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Five Tips for a Happy Caged Bird

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Many owners of caged birds are conscious of providing the perfect in-cage environment for their pet, ensuring everything is just right to give the bird comfort, exercise and space. While this is, of course, exactly the right thing to do, what some owners pay less attention to is the immediate surrounding environment outside. Placing a bird’s cage correctly involves number of factors, some of which we will share with you here.

Before we begin, we should point out that a bird should really be allowed as much time as possible OUT of the cage, free to fly around a safe room. The cage should ideally be used like the bird's 'bedroom' and should have adequate covered space inside so that the feathered fiend can get a bit of privacy when it feels the need!

Height and Level

Apply the Goldilocks rule here; not too high, not too low, but just right! Chest level is perfect as birds placed too low can become anxious and those above eye level will start thinking they are superior to you. Even higher than that and you run the risk of the bird feeling isolated. If the cage does not hang freely, ensure it is placed on a completely level surface.


Caged birds need plenty of this from their humans and so their home should never be placed in a room that is infrequently used or it will become lonely. Again, try to find a happy medium as they don't want too much human interaction.

Windows and Walls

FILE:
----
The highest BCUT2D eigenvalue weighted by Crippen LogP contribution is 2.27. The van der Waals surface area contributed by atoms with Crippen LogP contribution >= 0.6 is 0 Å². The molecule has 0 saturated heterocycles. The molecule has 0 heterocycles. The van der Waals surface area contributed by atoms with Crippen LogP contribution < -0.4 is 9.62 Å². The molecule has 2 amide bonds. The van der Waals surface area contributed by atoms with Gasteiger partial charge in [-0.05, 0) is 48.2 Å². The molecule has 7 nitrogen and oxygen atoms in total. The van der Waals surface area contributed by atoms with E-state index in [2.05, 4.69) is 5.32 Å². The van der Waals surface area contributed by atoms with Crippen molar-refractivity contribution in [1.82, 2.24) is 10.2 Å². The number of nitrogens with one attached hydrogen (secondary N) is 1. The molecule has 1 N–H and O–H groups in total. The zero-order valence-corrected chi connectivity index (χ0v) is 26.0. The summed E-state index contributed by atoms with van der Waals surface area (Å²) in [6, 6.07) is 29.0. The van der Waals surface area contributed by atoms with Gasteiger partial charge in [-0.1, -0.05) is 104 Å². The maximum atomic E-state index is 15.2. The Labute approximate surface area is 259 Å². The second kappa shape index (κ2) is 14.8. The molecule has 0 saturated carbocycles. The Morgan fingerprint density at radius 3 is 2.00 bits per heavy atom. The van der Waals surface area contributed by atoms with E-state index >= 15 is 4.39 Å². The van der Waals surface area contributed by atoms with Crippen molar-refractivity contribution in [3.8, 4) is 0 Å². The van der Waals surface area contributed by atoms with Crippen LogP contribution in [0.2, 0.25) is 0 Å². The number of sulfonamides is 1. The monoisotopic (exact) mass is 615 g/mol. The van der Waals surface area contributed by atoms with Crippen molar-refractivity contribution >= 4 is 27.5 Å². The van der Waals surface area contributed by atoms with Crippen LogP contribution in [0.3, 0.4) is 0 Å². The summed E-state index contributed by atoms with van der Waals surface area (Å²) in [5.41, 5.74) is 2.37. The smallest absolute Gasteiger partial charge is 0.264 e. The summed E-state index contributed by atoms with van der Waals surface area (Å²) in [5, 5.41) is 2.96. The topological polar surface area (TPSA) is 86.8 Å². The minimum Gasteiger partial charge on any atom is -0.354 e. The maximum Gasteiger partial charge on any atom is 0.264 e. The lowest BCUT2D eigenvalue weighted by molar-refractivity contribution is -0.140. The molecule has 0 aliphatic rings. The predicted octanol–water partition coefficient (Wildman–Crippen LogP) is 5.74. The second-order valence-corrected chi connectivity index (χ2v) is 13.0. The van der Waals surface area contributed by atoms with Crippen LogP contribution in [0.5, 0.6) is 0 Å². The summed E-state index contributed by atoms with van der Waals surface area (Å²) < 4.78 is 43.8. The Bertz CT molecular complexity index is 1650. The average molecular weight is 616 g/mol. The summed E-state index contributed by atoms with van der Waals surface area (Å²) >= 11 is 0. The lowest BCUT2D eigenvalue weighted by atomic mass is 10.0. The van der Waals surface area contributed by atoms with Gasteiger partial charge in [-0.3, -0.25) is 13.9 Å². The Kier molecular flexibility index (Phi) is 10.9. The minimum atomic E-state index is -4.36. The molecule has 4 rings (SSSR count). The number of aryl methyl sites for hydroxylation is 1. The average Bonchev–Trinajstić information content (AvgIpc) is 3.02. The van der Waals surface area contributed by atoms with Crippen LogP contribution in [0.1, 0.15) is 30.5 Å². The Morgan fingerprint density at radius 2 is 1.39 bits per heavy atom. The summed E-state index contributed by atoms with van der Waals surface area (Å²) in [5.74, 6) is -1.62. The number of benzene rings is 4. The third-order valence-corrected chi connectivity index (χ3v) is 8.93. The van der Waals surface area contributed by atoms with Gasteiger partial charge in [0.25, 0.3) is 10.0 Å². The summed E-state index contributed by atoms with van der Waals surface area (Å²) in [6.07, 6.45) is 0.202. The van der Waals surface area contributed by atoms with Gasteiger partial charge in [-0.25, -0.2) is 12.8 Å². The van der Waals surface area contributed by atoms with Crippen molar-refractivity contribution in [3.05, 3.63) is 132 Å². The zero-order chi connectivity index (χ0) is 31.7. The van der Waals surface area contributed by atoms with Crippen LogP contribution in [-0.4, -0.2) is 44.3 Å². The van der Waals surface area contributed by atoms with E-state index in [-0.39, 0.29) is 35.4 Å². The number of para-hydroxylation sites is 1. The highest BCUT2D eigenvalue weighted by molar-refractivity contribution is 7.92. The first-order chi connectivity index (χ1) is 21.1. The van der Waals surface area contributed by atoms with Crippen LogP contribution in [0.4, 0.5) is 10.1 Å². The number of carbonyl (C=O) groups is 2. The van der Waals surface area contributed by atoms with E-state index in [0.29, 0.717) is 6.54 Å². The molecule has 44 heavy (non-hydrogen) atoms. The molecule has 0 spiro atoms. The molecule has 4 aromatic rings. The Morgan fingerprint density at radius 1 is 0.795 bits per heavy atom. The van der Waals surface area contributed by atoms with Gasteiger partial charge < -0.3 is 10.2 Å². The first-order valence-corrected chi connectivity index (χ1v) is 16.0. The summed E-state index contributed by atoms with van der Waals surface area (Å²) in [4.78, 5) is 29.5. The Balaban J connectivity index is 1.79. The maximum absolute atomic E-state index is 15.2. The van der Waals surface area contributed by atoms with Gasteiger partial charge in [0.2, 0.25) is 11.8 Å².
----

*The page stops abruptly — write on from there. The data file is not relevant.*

The centre of a room is not ideal for a cage; at least one side should be against a wall or other solid surface to offer a feeling of security and protection. Ideally, a corner should be chosen. With regards to windows, a lot will depend on your individual bird. Some hardy and confident types will have no problem being beside a window and would indeed be upset if they had this privilege taken away. Other more timid birds may be frightened if the outside environment is noisy or unpredictable; anything from dogs, cats and birds to storms, helicopters and aeroplanes can disturb and upset a bird. Temperature changes near a window are also more rapid, which can cause health problems in sensitive individuals.

Kitchen and Bathroom

Caged birds should NEVER be kept in either of these rooms. The rapidly changing heat and humidity levels are unhealthy and fumes from cooking can even be toxic to the point of fatality.


Birds are extremely sensitive to many substances commonly found around the house, including chemicals found in air fresheners and scented candles. It is not only these man made products that pose a threat; plants such as poinsettia, oleander and azalea can all be dangerous to birds and should not be in the same room as the cage. Smokers should obviously not be permitted to light up anywhere in the vicinity of a caged bird.

More information on the veterinary care of caged birds, where to site a bird's cage along with details on pet insurance.
3rd January 2017, 8:41
Page updated 22nd Mar 2017, 12:03
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